One of the key elements in starting or growing a business is developing a comprehensive financing strategy. A long-term plan can help reinforce short-term spending discipline and reduce the likelihood your business will burn through capital too quickly.
Creating a capitalization strategy requires an understanding of the business activities your company plans to finance, estimates of how much these activities will cost, and knowledge of appropriate sources of financing.
Running the Numbers
Once you understand the business activities you need to finance, you can develop an annual budget and estimate your capital requirements for at least the next two years. Many experts recommend planning for worst-case, realistic, and best-case scenarios. This approach may decrease your likelihood of underestimating your capital requirements, which could cause you to run out of money or pass up potential opportunities. You may want to consult outside sources (such as your accountant) to ensure your budget is as reliable as possible. Your local chamber of commerce or a regional business association may help you estimate expenses such as utilities or payroll that tend to vary regionally. A professional association that represents your industry may have information about standard costs, margins, and financial ratios.
Sources of Capital
After researching your capital needs, you’re ready to consider potential sources of funding. The table below explains sources that entrepreneurs frequently use and the characteristics associated with each.
|Company profits||Allows owner maximum control of business.||Not feasible for start-up or early-stage company. May be inadequate to finance significant long-term expansion.|
|Business owner’s personal resources||Owner maintains control.||May require business owner to increase personal debt or jeopardize long-term goals such as a secure retirement.|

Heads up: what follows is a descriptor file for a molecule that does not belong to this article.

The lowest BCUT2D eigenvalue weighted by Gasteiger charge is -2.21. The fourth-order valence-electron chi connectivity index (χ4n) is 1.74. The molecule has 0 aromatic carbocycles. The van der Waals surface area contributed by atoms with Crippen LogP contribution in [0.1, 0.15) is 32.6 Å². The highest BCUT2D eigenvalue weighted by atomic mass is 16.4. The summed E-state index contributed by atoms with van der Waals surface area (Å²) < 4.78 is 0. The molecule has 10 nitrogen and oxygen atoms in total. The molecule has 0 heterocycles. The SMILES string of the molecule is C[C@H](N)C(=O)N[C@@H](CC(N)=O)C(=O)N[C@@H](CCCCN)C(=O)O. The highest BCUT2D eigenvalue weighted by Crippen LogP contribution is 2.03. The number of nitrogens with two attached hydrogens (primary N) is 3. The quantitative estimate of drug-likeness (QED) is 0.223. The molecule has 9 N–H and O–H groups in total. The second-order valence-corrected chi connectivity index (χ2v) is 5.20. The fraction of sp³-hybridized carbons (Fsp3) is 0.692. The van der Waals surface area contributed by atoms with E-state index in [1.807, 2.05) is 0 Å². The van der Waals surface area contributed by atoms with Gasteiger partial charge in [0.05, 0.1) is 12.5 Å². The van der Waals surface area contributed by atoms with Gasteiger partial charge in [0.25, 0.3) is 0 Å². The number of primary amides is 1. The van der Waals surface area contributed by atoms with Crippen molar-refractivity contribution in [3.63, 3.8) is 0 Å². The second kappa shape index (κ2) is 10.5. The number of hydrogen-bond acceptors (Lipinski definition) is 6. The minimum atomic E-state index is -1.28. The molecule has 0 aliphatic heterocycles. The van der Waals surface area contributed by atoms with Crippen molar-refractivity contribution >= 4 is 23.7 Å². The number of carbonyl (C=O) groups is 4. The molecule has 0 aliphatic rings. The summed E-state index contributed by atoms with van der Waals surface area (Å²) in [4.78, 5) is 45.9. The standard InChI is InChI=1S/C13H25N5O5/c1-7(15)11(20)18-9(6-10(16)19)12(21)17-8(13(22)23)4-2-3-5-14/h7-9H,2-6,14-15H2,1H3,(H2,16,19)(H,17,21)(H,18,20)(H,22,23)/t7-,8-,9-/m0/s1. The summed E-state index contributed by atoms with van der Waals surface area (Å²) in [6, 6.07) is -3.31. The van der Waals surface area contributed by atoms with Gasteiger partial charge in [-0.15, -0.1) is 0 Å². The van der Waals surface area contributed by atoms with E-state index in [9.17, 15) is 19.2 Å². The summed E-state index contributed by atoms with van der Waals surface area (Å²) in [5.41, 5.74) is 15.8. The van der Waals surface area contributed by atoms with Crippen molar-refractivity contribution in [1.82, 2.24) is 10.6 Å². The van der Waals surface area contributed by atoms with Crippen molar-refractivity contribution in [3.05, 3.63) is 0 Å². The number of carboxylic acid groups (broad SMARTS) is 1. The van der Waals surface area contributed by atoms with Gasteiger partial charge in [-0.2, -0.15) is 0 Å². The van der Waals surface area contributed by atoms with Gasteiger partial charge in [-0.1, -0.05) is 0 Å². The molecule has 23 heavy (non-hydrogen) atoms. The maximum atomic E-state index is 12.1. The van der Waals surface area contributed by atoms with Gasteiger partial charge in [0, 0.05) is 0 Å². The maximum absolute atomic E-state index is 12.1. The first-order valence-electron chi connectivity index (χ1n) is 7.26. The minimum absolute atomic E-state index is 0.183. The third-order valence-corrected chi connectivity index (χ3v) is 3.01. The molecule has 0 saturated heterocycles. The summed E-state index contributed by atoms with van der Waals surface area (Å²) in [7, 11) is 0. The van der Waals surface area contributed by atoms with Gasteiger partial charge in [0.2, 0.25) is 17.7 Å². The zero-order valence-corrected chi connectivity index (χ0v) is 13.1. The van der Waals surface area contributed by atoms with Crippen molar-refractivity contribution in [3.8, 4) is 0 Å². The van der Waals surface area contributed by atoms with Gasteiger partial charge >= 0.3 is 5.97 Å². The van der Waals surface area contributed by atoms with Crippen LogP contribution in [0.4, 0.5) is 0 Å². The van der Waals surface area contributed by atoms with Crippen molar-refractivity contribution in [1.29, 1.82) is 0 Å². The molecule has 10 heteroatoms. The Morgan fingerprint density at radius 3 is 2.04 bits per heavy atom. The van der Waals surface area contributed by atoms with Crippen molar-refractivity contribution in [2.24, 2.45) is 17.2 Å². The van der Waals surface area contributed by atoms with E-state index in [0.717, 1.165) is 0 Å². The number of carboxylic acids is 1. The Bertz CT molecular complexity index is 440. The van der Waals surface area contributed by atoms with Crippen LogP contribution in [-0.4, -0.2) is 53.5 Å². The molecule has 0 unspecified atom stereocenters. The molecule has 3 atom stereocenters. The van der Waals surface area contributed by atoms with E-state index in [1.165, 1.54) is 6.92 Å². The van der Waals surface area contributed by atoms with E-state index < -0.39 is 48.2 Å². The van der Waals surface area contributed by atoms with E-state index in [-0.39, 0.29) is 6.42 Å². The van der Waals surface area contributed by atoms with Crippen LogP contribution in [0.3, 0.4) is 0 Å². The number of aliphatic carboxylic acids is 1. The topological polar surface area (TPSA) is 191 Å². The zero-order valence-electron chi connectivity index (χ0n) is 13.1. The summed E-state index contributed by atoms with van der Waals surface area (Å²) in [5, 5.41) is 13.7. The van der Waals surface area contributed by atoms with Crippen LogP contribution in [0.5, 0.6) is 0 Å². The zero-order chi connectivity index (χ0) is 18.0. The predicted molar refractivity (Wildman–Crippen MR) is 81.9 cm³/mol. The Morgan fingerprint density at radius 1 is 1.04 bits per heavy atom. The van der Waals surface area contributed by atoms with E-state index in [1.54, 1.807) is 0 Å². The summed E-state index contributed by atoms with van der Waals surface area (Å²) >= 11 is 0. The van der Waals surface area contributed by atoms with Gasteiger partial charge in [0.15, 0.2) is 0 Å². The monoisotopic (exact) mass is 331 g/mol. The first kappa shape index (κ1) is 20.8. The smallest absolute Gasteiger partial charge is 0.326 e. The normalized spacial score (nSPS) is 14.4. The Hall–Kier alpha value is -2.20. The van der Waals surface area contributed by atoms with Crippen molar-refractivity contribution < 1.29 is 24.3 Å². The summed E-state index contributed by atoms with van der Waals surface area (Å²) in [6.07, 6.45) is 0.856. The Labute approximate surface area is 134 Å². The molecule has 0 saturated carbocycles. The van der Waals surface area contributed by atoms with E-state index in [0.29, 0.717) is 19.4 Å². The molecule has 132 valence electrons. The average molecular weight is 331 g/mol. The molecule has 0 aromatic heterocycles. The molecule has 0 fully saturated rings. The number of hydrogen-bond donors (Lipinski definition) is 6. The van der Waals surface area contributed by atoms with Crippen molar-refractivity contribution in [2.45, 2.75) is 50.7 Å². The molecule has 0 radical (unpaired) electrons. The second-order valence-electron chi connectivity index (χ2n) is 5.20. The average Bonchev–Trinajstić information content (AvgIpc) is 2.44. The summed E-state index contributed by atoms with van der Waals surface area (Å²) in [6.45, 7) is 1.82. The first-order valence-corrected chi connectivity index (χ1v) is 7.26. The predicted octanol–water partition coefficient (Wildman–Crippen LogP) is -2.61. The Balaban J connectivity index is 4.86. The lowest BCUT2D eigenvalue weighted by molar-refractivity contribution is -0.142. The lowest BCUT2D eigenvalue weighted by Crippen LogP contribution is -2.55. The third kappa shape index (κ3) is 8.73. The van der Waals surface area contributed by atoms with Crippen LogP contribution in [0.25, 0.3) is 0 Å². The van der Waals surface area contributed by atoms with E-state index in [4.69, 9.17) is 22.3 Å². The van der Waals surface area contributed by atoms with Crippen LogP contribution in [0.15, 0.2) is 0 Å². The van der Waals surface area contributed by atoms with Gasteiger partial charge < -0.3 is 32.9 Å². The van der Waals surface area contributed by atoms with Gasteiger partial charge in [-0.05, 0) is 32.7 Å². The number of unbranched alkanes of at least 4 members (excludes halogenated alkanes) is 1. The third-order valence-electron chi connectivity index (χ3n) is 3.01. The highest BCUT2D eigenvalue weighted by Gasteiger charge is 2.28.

|Family and friends||May provide flexible terms.||May lack business expertise or be inadequate for long-term needs. Could potentially risk jeopardizing relationships.|
|Loan from bank or commercial finance company||Frequent source of short-term financing. Loan officers may have broad business experience and provide assistance with financial issues.||May be reluctant to provide long-term loan or to finance a start-up company. Requires collateral to secure loan agreement.|
|Loan guaranteed by U.S. Small Business Administration or a business development program sponsored by state government||May provide capital for businesses that would not qualify for loans through other economic channels.||Guaranty requirements may change in response to federal fiscal policy and current conditions.|
|“Angel” investor who finances small businesses||Typically a former entrepreneur or executive, investor may possess considerable management expertise. May provide access to business associates and other investors.||May desire active, involvement in the business, resulting in less control for the entrepreneur.|
|Venture capitalist||Does not require additional debt, providing the business owner with financial flexibility.||Often necessitates a higher rate of return than lenders because there is no requirement to make current payments.|
Special Considerations for Start-Ups
If you are estimating capital needs for a start-up business, plan on maintaining sufficient funding to cover anticipated expenses for at least six months. Most start-up businesses are not profitable and typically operate six months or longer before generating capital internally. Also, the type of business you manage will influence your capital requirements. For example, a retail business requires inventory that must be financed before taking delivery. Many service businesses typically wait between 30 and 90 days before receiving payment from customers, which may require an infusion of capital to pay interim expenses.
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